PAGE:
County officials and the nonprofit contractors that operate the hypothermia prevention shelters realized early on that they would have to make major changes to the program to make it viable this year.
Dunner says the Office to Prevent and End Homelessness collaborated extensively with the Fairfax County Health Department throughout the planning process. Health officials walked through each site and recommended ways to implement social distancing as much as possible.
Typically, the county relies on faith communities and nonprofits to host the actual shelters, which rotate between different locations every week, but the churches and other buildings usually utilized were too small to allow for the approximately 100 square feet of space sought per guest.
Dunner says the hypothermia prevention program generally serves about 1,200 people across its four months of operation, and roughly 215 people utilize the shelters each night.
Though only a handful of people stayed at the Container Store site for the first couple of nights, the shelter averaged about 26 guests over the program’s first seven days, reaching 40 people on Dec. 7 with numbers expected to continue rising, according to Dykes.
Individuals are given 100 square-foot spaces marked off by tape, and they are required to wear masks except when eating and sleeping in their space.
Shelter staff, who also must wear face coverings, administer temperature checks and wellness questionnaires when guests arrive. If someone records a high temperature or reports COVID-19 symptoms, they are directed to one of the Quarantine, Protection, Isolation and Decompression sites that Fairfax County has set up in local hotels, where they can be monitored and tested.
As of Dec. 9, the county has 445 rooms at six hotels for QPID shelter. 360 of them are occupied by 477 guests, only seven of whom were not experiencing homelessness upon admission, Fairfax County Health and Human Services reported.
In addition to housing people who are unable to isolate or quarantine safely in their own home, the QPID rooms could serve as overflow shelter if the county’s emergency shelters and hypothermia prevention sites run out of capacity.
FACETS Senior Director of Programs Carole Huell says Fairfax County could also revisit sites that were previously considered for the hypothermia prevention program, but a second location would require hiring more staff, something that was already a challenge.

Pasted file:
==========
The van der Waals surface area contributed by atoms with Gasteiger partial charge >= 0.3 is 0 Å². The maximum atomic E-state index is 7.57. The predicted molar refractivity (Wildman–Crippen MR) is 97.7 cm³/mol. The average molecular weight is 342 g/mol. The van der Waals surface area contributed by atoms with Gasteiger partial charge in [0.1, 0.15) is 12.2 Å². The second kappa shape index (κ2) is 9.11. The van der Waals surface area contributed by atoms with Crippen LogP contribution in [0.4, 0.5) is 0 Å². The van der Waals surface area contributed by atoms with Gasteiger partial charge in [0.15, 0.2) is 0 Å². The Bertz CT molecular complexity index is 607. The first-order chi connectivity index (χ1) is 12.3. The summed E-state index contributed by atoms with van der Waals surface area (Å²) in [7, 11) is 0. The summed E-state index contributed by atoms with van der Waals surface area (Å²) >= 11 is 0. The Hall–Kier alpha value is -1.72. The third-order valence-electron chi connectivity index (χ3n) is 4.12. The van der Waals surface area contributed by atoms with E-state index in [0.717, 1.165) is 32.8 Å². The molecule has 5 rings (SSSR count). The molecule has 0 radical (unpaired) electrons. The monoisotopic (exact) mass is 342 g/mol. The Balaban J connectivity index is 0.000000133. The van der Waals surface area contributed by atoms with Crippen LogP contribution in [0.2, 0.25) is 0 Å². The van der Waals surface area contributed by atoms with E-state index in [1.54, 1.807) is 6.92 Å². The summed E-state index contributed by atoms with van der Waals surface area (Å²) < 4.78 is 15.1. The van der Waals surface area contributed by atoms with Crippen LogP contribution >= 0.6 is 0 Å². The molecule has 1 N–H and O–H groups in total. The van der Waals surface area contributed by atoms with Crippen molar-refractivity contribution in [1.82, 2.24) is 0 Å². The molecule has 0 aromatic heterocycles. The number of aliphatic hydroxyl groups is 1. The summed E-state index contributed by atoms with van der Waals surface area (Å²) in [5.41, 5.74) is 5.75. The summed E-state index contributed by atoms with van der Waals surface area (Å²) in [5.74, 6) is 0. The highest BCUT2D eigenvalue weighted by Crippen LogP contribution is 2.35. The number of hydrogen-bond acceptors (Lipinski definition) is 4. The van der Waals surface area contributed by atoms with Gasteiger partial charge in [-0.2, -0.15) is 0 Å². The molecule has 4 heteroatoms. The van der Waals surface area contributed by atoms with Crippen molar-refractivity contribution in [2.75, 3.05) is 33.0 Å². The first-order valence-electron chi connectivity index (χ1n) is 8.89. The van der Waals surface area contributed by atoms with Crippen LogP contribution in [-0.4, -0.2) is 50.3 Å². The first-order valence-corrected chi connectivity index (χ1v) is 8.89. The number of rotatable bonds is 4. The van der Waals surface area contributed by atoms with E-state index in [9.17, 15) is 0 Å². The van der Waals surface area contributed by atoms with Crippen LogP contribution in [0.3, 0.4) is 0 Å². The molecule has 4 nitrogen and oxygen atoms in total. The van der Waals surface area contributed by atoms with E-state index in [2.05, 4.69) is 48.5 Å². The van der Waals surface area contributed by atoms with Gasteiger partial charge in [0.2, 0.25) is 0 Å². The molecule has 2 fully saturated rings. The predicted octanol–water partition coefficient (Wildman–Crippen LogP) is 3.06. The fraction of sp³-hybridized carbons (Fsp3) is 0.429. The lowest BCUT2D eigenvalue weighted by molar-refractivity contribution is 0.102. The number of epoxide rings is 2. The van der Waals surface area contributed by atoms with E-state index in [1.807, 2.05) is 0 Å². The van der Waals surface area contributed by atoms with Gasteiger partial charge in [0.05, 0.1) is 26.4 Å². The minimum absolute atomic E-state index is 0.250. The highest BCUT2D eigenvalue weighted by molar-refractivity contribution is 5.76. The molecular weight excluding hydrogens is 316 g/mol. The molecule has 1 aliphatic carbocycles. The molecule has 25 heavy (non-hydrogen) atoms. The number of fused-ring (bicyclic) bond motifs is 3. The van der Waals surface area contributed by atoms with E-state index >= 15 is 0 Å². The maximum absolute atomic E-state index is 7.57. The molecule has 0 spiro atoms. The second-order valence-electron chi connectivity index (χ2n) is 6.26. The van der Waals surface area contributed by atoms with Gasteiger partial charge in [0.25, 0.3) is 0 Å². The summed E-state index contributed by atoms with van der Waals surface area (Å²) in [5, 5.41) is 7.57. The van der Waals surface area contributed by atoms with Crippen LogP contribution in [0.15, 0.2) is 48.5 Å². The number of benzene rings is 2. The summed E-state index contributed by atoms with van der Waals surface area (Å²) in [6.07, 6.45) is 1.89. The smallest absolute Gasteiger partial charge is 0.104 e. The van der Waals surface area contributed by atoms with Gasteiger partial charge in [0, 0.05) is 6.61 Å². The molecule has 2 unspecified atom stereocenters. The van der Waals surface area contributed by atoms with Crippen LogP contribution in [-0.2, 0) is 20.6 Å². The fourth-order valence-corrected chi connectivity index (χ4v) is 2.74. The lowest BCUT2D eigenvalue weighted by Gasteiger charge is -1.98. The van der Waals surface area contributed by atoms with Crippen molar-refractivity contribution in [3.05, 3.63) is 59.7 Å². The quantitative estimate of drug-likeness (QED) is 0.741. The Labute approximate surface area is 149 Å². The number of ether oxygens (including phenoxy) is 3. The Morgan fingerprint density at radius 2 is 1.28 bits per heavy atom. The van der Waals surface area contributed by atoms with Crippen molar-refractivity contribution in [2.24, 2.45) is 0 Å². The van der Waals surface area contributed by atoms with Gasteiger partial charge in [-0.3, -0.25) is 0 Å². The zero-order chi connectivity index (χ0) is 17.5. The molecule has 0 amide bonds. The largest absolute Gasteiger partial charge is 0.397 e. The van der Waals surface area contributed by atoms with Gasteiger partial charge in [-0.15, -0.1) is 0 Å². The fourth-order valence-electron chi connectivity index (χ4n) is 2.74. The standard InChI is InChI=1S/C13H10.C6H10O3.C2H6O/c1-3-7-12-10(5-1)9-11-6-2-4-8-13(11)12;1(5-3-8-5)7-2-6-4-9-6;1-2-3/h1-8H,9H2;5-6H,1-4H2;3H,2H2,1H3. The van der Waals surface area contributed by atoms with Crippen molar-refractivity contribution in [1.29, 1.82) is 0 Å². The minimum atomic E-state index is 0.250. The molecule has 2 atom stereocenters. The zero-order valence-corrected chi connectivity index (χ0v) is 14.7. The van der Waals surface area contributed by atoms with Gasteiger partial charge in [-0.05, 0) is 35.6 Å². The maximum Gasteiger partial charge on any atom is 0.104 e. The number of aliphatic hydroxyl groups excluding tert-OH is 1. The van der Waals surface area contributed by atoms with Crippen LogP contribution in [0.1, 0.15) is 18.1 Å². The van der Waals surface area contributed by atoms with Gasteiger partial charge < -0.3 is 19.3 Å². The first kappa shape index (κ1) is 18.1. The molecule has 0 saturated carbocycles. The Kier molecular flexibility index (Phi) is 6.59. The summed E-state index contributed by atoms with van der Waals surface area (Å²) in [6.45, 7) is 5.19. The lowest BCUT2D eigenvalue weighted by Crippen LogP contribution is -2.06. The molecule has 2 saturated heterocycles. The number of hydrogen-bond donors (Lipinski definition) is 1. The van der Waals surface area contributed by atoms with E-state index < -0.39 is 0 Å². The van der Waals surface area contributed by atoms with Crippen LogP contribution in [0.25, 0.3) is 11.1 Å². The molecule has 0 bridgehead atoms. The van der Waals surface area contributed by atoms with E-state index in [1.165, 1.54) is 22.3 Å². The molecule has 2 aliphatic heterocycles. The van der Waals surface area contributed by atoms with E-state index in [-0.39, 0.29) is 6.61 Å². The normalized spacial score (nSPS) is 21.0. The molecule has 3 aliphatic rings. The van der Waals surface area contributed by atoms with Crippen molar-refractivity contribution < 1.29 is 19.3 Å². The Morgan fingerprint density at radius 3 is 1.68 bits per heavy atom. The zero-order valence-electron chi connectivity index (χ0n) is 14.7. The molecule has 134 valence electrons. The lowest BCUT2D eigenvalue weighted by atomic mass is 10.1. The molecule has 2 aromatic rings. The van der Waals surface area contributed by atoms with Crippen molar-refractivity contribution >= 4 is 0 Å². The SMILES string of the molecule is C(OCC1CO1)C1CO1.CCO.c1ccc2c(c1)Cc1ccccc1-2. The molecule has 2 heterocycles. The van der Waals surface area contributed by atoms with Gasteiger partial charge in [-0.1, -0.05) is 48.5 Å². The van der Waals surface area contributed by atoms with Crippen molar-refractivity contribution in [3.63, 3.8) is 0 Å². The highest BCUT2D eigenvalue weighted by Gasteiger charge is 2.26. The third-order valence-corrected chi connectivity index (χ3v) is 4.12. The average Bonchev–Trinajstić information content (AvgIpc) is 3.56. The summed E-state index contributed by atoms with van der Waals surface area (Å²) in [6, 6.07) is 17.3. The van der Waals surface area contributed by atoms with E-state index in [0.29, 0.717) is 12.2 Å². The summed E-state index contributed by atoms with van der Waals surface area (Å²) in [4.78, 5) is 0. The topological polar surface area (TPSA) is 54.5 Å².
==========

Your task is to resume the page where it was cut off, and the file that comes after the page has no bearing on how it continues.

The volunteers that the program normally relies on to staff the shelters are not involved this year, since they tend to be older and, therefore, at higher risk of contracting COVID-19 if exposed.
“There is a back-up plan [if shelters exceed capacity],” Huell said. “It’s just we hope we don’t have to get to that, because each agency that needs additional space for a facility will have to man that space, and that’s additional resources and funding necessary.”
According to Dunner, Fairfax County is already seeing evidence of the pandemic’s economic fallout, as new people enter an increasingly strained social safety system that had glaring deficiencies even before a deadly contagion entered the picture.
Dunner says the county is “very concerned” about the ripple effects of the U.S. Centers for Disease Control and Prevention’s eviction moratorium ending on Dec. 31, but even with the ban in place, evictions have not wholly stopped.
Still, both county and nonprofit workers believe they have prepared adequately for the season. They have also gotten support from partners in various faith communities, who are contributing food, clothing, and other donations in lieu of being able to serve as hosts and volunteers.
“We’re hoping that, based on the spaces that we’ve chosen and the way that we planned the program, we’ll be able to accommodate anyone who’s in need of shelter,” Dunner said.
The finalists for this award, chosen in October, must provide community support in education, fighting hunger and diminishing homelessness, according to a statement from Chick-fil-A North Point Village.